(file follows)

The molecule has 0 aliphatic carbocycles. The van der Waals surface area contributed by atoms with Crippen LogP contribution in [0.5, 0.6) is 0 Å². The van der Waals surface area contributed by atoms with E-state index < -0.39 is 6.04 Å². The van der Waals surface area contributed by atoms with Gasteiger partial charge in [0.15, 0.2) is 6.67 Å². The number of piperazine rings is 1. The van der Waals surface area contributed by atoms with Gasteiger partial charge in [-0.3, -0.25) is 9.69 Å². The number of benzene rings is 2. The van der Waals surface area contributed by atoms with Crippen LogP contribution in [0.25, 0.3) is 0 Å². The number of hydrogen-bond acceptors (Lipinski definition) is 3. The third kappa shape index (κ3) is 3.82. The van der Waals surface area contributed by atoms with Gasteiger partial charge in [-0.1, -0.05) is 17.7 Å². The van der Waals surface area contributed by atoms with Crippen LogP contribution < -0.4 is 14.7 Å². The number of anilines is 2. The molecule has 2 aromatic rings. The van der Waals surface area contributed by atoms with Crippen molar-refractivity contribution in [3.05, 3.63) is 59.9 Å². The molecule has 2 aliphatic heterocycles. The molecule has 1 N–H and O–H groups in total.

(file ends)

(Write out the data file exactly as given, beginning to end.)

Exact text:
The molecule has 0 aliphatic carbocycles. The van der Waals surface area contributed by atoms with Crippen LogP contribution in [0.5, 0.6) is 0 Å². The van der Waals surface area contributed by atoms with E-state index < -0.39 is 6.04 Å². The van der Waals surface area contributed by atoms with Gasteiger partial charge in [0.15, 0.2) is 6.67 Å². The number of piperazine rings is 1. The van der Waals surface area contributed by atoms with Gasteiger partial charge in [-0.3, -0.25) is 9.69 Å². The number of benzene rings is 2. The van der Waals surface area contributed by atoms with Crippen LogP contribution in [0.25, 0.3) is 0 Å². The number of hydrogen-bond acceptors (Lipinski definition) is 3. The third kappa shape index (κ3) is 3.82. The van der Waals surface area contributed by atoms with Gasteiger partial charge in [-0.1, -0.05) is 17.7 Å². The van der Waals surface area contributed by atoms with Crippen LogP contribution < -0.4 is 14.7 Å². The number of anilines is 2. The molecule has 2 aromatic rings. The van der Waals surface area contributed by atoms with Crippen molar-refractivity contribution in [3.05, 3.63) is 59.9 Å². The molecule has 2 aliphatic heterocycles. The molecule has 1 N–H and O–H groups in total.